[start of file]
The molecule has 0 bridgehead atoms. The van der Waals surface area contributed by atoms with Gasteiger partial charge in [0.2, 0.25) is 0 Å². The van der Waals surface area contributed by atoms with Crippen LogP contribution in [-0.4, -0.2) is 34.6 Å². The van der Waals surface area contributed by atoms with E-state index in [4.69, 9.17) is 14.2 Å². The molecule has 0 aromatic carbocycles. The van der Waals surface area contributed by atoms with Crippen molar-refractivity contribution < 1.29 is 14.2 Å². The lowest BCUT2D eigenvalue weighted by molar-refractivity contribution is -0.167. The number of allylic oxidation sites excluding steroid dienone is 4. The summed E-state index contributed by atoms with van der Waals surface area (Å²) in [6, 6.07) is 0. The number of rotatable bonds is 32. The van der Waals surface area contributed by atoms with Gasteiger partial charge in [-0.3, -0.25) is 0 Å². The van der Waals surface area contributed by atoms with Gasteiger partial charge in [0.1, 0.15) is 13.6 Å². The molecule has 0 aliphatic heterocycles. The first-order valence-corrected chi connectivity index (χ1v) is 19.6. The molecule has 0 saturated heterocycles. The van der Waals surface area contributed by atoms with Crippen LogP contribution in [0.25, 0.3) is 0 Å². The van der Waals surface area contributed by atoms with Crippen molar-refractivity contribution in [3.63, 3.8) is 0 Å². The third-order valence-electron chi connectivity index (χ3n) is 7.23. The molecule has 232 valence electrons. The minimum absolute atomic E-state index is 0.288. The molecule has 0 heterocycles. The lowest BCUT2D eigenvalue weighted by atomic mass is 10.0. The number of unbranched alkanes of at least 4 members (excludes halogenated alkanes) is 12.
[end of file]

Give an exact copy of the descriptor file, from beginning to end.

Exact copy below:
The molecule has 0 bridgehead atoms. The van der Waals surface area contributed by atoms with Gasteiger partial charge in [0.2, 0.25) is 0 Å². The van der Waals surface area contributed by atoms with Crippen LogP contribution in [-0.4, -0.2) is 34.6 Å². The van der Waals surface area contributed by atoms with E-state index in [4.69, 9.17) is 14.2 Å². The molecule has 0 aromatic carbocycles. The van der Waals surface area contributed by atoms with Crippen molar-refractivity contribution < 1.29 is 14.2 Å². The lowest BCUT2D eigenvalue weighted by molar-refractivity contribution is -0.167. The number of allylic oxidation sites excluding steroid dienone is 4. The summed E-state index contributed by atoms with van der Waals surface area (Å²) in [6, 6.07) is 0. The number of rotatable bonds is 32. The van der Waals surface area contributed by atoms with Gasteiger partial charge in [-0.3, -0.25) is 0 Å². The van der Waals surface area contributed by atoms with Gasteiger partial charge in [0.1, 0.15) is 13.6 Å². The molecule has 0 aliphatic heterocycles. The first-order valence-corrected chi connectivity index (χ1v) is 19.6. The molecule has 0 saturated heterocycles. The van der Waals surface area contributed by atoms with Crippen LogP contribution in [0.25, 0.3) is 0 Å². The van der Waals surface area contributed by atoms with Crippen molar-refractivity contribution in [3.63, 3.8) is 0 Å². The third-order valence-electron chi connectivity index (χ3n) is 7.23. The molecule has 232 valence electrons. The minimum absolute atomic E-state index is 0.288. The molecule has 0 heterocycles. The lowest BCUT2D eigenvalue weighted by atomic mass is 10.0. The number of unbranched alkanes of at least 4 members (excludes halogenated alkanes) is 12.